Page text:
The Epic Knight of Dog Safety
With nearly a decade of experience in handling security dogs, Julian “Jay” Lowe is our Knight of Dog Safety and Security. Before training dogs, he grew up with several as pets. His upbringing and his affinity with canines naturally led him to pursue this field.
Accredited by the National Association of Security Dog Users (NASDU) as a Level 2 instructor, Jay has spent over 9 years learning how to train and handle dogs. During these years, he has learned by first-hand experience; through aiding other dog trainers and gamekeepers, learning from them, and testing out various techniques on multiple breeds of dogs. Over the years, he has found that there is no one way to train a dog. In some cases, certain dogs may not even be fit to be trained for a specific purpose. Besides knowing how to handle the different kinds of dogs, understanding their personalities, natural behaviours, and even their genetics is necessary to dog training.
Jay’s primary area of focus is dog security, mainly handling security dogs and personal protection dogs. However, he seeks to improve dog safety in all fields by educating people. Training dogs is easy. It is teaching people that is the real challenge. Dog safety is not about training all the dogs; It is teaching people how to interact with them. As a Knight of Dog Safety, Jay hopes to create a safer world for both man and dog – as we are not the only ones who suffer when a dog “misbehaves.”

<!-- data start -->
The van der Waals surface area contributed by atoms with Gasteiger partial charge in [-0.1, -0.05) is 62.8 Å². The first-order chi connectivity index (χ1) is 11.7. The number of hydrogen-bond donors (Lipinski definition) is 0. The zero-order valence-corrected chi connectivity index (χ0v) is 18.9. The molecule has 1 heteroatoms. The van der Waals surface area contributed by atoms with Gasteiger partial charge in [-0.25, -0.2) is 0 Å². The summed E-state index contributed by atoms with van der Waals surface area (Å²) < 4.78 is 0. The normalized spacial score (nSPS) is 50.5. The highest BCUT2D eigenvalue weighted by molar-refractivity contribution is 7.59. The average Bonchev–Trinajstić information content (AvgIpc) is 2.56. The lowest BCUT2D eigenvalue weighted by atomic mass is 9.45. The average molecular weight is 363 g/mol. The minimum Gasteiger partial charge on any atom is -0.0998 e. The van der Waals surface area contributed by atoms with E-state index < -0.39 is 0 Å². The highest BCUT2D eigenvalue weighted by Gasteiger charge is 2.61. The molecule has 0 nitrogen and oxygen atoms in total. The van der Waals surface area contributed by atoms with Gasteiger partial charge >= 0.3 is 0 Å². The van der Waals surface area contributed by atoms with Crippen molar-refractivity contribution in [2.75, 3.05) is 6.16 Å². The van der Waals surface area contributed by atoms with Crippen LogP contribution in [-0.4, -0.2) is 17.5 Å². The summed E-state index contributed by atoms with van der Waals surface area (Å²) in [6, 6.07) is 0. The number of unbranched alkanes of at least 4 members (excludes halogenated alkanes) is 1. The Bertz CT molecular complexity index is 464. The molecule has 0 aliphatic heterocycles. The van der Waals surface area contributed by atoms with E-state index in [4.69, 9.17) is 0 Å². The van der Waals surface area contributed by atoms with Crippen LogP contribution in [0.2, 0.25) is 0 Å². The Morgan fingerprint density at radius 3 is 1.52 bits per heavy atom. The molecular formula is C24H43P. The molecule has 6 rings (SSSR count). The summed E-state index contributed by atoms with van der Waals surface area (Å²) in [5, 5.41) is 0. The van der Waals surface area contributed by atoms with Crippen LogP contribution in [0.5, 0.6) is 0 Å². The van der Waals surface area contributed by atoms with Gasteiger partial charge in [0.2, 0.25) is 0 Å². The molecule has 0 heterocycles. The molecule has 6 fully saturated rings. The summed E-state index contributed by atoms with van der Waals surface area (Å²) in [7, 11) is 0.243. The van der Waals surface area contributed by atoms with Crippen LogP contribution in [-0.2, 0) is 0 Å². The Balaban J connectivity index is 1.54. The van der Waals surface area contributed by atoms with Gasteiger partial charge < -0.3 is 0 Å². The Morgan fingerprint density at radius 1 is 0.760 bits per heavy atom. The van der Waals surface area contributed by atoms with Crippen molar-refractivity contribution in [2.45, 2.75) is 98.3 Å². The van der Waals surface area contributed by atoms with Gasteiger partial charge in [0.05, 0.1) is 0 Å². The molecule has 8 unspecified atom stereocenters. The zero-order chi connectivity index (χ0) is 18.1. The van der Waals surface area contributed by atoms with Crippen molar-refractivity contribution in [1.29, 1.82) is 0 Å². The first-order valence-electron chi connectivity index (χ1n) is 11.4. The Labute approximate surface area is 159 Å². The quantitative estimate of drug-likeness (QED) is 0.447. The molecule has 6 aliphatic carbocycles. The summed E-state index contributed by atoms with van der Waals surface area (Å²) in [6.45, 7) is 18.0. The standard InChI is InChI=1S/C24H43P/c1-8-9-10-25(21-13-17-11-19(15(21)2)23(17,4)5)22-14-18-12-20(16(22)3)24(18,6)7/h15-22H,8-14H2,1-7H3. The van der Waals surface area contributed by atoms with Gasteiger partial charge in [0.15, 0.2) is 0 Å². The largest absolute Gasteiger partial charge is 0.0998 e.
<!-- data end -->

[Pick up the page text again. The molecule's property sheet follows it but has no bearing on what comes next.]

People should also be taught how to interact with dogs. As a Knight of Dog Safety, Jay’s mission is to help human and dog kind. He wants to do this by spreading the message that within the dog world, there are far too many near misses, actual bites, and preventable accidents simply because people are misinformed about dog safety. As a Knight, he plans to raise awareness of what dogs can do if people spend quality time with them, and what they can become if they don’t have the necessary love, care, attention, and, most of all, understanding. People need to understand that there are different training methods, and different ways to approach each breed.
All dogs are different and require training differently.
He hopes to establish a training requirement for any potential dog owners – even if they are just taking in a puppy as a family pet. While several people offer dog training services, there are no requirements or qualifications to start dog training. With no standard, almost anyone can claim to train dogs and start a business doing so. This is a dangerous problem in the dog industry that needs to be addressed – and, as the Knight of Dog Safety, Jay wants to do just that.